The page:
In the main, a timely intervention of some political leadership is needed to seize leadership position not from afar but there in Ethiopia today. Thus it will be possible for Ethiopians to hail their popular insurrection once they showed during, before and after the election of 2005. The people that marched through the streets of Addis Ababa against Mele’s dictatorial regime was symbolically, a sign of success, a winning shot and a champion of human rights that posed a threat to tyranny. Well done, the intent of the parade was not for a government at some distance from the shore but for a government at some distance within the shore there Ethiopia. With certainty, though we have learned that the Ethiopian people are already determined to set a limit against Meles’s dictatorial regime. So, at this critical time, not a regime in exile but an action oriented political leadership capable of providing the public with an effective leadership is highly required in Ethiopia. It is also timely for the upcoming political leadership to coordinate various political forces, units and civic organizations and bring about their contributions together to benefit our national struggle and win over enemy. Last but not the least, toppling Mele’s regime and rescuing the victory on the horizon is what the up coming leadership ought to do in order to provide the public with more of moral boost and inspire them with confidence not in exile but there in Ethiopian soil. Indeed, a leadership envisaging and contemplating a future ahead, a leadership that has a firm hold on the public’s imagination has to come forward to assume a new role of leadership to lead the revolution. In short, not governments in exile but a resolute leadership Ethiopians are looking forward to see in Ethiopian today.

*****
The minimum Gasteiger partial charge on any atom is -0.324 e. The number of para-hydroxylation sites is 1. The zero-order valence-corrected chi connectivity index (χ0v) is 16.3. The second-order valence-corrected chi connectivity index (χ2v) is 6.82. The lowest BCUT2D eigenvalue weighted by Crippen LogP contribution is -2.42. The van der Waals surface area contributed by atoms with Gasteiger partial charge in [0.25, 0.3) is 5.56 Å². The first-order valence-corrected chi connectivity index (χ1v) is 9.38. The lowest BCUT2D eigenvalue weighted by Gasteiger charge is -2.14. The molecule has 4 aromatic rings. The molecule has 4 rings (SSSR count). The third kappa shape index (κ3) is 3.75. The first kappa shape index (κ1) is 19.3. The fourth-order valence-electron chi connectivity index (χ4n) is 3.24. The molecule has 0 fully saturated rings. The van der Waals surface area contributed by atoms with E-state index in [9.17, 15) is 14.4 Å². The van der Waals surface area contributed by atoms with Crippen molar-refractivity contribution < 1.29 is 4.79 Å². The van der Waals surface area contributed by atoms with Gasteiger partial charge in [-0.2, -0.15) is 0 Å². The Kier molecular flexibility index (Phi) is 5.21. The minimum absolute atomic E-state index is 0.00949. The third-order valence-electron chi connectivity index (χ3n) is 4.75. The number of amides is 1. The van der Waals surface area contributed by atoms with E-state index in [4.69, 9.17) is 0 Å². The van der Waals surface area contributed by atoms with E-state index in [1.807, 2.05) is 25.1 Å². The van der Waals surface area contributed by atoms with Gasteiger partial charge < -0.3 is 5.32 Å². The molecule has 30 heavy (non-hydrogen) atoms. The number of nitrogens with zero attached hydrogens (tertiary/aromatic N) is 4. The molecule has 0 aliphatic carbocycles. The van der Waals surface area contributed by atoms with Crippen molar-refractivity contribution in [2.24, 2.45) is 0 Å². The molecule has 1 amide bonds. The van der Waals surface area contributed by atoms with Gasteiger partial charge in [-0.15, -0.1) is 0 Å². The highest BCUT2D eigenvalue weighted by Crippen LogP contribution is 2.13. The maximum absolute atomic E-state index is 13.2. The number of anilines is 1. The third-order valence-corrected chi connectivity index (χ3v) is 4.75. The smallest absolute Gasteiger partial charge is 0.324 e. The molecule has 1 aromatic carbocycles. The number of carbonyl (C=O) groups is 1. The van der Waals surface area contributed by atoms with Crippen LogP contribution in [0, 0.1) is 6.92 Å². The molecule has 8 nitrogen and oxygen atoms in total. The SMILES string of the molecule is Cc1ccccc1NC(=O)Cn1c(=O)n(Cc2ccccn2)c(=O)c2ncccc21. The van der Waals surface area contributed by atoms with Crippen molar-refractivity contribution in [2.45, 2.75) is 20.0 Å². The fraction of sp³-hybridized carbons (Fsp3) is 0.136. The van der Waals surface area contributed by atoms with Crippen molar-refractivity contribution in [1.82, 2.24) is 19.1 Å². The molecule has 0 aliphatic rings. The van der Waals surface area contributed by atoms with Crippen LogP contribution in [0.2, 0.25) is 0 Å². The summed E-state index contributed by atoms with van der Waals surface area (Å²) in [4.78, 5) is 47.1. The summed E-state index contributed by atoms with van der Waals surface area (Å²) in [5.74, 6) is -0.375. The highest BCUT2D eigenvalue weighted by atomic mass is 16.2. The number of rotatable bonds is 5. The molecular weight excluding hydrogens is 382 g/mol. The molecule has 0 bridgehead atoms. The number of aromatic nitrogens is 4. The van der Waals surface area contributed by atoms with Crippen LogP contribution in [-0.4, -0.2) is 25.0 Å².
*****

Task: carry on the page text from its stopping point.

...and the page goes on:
To that end, providing the Ethiopian people with an effective and coordinated leadership and promoting a pragmatic course of action in a bid to liberate our people from the yoke of tyranny is the burning question of the day. We had been at ease and idle for quite a lot of years. In some cases, so many of us were even tending not to participating actively and usually letting others make decisions for us. And all of a sudden, here we go again we ended up with asking for “A Government in Exile” to be established overseas and to rule over Ethiopia from afar.